This paper discusses what brought about hyperinflation in Zimbabwe and defends the argument that hyperinflation in Zimbabwe could only be solved by replacement of the Reserve Bank of Zimbabwe with another monetary regime. …
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Two major events precipitated inflation in Zimbabwe and that is, involvement in Congo civil war in 1998 and the land expropriation of 2000. The Zimbabwe government entered into war on the side of Zaire’s dictator Laurent Kabila without having budgeted for the war, without any reserves for the war or any arrangements to raise the funds. The land expropriation program of 2000 saw the government forceful take 4,500 farms from white settlers and give it to war veterans and politicians (Coomer and Gstraunthaler 312). This led to reduction in foreign investment from 400 million US dollars in 1998 to a mere 30 million in 2007. The productivity of the land was also reduced by half between 2000 and 2007. This government policies also led to imposition of sanctions by the IMF, US, UK and EU.
The government in order to win public confidence provided initiatives such as purchase of farm inputs for the farmers who had been given land. The farmers also used the land as securities for securing loans. This unforeseen expenditure compounded with the four year expenditure in Congo war led the Reserve bank of Zimbabwe to adopt inflationary policies such as printing more money and employing more staff. This led to devaluation of the Zimbabwean dollar and the central bank responded by printing more money and even increasing the face value. This is the origin of hyperinflation in Zimbabwe. By March 2007 the inflation rate in Zimbabwe was 2,200% while by October 2008 it rose to 3,840,000,000,000,000,000%! (Noko 347).
Hyperinflation led to lose of value of the Zimbabwe dollar. Wealth was lost within months as millionaires were no longer wealthy. The prices of commodities went up leading the government to regulate the same.
(Federal Reserve Bank of Dallas 11). This led producers to opt for other markets which led to an acute shortage of various products. The industries were dissolved, unemployment was at the highest level, poverty escalated and some citizens fled to other countries. The next section gives methods through which this hyperinflation could be solved. Solutions to Zimbabwe’s Hyperinflation Hyperinflation was brought about by the practices of Reserve Bank of Zimbabwe. Replacing the Reserve Bank of Zimbabwe is a sure way of ending hyperinflation (Hanke1 23). Some countries such as Angola have contained their high inflation rates without replacing their central bank through change of policy. The question is why could this be implemented in Zimbabwe? This could not be adopted in Zimbabwe because from historical perspective policy change has never checked inflation in Zimbabwe. Moreover, all over the world hyperinflation has been linked to the issue of currency by the central bank or the concerned country’s treasury. Central banks can easily end inflation as they fuel them. One of the sure ways is to stop the printing of currency. This solution reduces money in circulation and contains hyperinflation, but it is a long process because it takes time for the central bank to regain its lost credibility. During this time interest rates on loans normally escalate and it is very difficult to get a long term loan because there is less money in circula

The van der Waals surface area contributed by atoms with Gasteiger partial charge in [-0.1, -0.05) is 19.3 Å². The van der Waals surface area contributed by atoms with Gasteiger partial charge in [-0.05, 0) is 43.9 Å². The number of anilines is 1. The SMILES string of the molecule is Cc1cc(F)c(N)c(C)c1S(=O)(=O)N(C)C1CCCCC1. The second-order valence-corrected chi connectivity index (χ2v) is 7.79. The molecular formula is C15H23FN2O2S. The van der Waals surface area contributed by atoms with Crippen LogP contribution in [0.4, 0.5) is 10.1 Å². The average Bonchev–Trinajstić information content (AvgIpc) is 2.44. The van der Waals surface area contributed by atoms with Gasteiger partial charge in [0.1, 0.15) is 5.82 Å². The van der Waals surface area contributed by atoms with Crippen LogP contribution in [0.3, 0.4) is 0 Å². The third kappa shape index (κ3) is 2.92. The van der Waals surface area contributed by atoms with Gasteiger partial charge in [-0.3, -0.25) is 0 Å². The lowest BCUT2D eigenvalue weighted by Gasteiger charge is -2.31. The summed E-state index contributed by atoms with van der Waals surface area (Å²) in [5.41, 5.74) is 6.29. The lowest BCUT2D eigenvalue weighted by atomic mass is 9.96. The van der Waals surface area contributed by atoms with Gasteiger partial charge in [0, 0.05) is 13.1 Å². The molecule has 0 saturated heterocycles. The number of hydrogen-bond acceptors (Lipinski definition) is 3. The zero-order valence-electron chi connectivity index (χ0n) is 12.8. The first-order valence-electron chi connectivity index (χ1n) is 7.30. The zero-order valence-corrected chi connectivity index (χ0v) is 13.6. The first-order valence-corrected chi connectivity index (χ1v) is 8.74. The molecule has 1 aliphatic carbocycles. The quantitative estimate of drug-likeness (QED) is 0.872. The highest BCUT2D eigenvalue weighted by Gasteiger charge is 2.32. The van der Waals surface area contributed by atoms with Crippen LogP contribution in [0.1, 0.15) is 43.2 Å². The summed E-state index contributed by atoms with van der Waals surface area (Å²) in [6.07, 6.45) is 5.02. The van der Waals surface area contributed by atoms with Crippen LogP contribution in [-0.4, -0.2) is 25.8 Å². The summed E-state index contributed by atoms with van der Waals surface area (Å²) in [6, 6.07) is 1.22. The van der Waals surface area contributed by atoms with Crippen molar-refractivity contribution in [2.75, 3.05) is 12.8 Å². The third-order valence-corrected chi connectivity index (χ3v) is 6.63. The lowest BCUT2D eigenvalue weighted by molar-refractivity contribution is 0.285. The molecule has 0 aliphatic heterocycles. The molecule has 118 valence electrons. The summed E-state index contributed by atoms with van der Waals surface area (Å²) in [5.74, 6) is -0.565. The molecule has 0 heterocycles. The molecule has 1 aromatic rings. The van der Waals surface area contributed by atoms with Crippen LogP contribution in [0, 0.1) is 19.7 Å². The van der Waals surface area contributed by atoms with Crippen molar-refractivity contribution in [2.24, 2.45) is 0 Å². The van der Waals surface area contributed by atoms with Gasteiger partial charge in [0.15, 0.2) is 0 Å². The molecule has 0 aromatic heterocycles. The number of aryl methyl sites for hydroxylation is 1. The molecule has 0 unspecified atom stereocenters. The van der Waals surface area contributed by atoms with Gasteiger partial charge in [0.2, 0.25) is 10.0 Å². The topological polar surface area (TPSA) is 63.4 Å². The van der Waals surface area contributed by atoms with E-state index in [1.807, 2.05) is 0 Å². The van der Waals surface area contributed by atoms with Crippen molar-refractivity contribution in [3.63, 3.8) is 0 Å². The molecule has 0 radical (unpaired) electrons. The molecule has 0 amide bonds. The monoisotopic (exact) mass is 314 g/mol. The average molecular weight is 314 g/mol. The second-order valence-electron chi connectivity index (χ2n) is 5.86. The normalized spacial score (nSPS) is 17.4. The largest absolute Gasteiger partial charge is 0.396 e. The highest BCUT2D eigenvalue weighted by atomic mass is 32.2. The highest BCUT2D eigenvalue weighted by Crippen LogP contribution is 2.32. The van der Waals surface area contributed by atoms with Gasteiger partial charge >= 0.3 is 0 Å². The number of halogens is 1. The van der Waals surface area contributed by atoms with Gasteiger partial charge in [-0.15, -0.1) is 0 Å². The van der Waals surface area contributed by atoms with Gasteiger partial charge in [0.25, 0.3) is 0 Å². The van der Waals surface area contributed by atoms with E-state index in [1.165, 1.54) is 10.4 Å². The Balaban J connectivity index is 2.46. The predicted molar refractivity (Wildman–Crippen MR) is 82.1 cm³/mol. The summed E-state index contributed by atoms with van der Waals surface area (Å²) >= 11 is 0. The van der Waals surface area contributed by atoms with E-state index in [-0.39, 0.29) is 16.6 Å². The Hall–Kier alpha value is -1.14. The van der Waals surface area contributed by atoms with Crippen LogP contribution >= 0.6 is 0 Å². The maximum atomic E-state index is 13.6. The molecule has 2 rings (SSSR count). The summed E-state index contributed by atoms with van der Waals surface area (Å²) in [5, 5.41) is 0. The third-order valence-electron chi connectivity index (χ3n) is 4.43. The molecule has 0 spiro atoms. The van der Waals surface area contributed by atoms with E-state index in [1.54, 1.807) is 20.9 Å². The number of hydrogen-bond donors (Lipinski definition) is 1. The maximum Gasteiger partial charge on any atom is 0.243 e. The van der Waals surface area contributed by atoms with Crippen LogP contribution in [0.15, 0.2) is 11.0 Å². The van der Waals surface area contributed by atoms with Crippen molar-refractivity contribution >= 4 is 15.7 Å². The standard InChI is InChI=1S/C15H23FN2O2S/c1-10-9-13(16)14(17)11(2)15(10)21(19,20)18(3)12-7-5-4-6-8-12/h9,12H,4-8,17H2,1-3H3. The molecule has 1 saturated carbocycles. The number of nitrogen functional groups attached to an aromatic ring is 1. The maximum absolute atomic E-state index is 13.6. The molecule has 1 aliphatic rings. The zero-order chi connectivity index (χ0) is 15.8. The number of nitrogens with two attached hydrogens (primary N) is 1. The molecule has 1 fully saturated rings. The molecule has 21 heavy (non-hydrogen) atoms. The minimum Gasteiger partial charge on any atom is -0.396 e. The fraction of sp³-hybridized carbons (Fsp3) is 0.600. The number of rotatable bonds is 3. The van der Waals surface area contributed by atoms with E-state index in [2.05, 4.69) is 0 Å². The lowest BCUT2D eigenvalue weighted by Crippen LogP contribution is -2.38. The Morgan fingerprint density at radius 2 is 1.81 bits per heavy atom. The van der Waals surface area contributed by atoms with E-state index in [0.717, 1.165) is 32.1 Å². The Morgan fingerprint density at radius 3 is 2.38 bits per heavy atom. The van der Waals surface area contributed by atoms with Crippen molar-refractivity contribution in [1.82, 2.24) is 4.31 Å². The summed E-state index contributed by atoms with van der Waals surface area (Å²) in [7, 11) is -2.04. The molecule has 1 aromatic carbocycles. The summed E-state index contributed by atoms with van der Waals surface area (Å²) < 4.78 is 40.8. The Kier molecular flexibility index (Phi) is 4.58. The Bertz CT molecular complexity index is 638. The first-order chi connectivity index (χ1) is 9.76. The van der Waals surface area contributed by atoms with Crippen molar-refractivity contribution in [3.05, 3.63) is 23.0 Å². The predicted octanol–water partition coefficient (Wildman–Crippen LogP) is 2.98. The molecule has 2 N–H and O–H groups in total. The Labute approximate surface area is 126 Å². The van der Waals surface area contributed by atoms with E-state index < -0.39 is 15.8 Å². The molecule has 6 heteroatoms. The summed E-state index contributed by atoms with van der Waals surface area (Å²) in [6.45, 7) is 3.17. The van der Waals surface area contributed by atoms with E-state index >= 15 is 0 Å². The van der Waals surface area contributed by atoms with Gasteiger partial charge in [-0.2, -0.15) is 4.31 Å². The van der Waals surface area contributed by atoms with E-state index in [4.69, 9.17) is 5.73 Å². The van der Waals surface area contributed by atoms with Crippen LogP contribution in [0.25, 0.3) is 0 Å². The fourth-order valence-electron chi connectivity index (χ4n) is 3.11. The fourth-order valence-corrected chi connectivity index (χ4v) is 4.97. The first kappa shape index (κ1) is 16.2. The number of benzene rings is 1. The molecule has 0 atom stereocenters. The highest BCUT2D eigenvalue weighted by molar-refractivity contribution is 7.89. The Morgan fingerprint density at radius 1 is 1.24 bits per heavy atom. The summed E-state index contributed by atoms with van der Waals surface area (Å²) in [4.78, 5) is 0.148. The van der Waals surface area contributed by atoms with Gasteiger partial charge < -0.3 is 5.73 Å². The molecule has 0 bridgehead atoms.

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An example of a country that has fitted that criterion in the past is Bolivia and this happened in year 1985. Hyperinflation is fundamentally a quick, severe inflation levels that result to a main devaluation of an economy’s currency. This has happened to Brazil, Argentina and Bolivia in the past as Swanson says in his book.
Repossession of land from White settlers crippled the manufacturing industry and cut on foreign currency inflow, further worsening the situation. More currency was printed for circulation which caused the loss in value of the dollar. The temporary dollarization in February 2009 does not provide a sustainable solution and thus this brief seeks to explore possible solutions that would permanently contain inflation in Zimbabwe, analysing the possible pros and cons, borrowing information from various sources including books, newspapers and journals, the brief gives four possible solutions targeting the policymakers including the government and the economists.
The basic enquiry is, therefore, into the factors that are responsible for the occurrence of hyperinflation, and map out the strategies to counter their destructive role on the economy. Hence, this essay begins by defining hyperinflation in section 2, and proceeds to present the economic theories behind causes of hyperinflation in section 3.
Hyperinflation is an inflationary circle, which increases in a cumulative way and always moves far from the equilibrium.
There is sufficient debate regarding the actual causes of hyperinflation. However, a somewhat
“The Monetary Dynamics of Hyperinflation” authored by Cangan in 1956 is regarded as one of the earliest serious studies on hyperinflation and its impact. In this study, he denoted hyper inflation as the minimum 50% monthly inflation rate (Cangan, “The Monetary
The study would further provide an-in-depth understanding regarding the feasibility of indiginsation policy for the growth and development of an economy in the current turbulent economic environment.
There are five fundamental features that make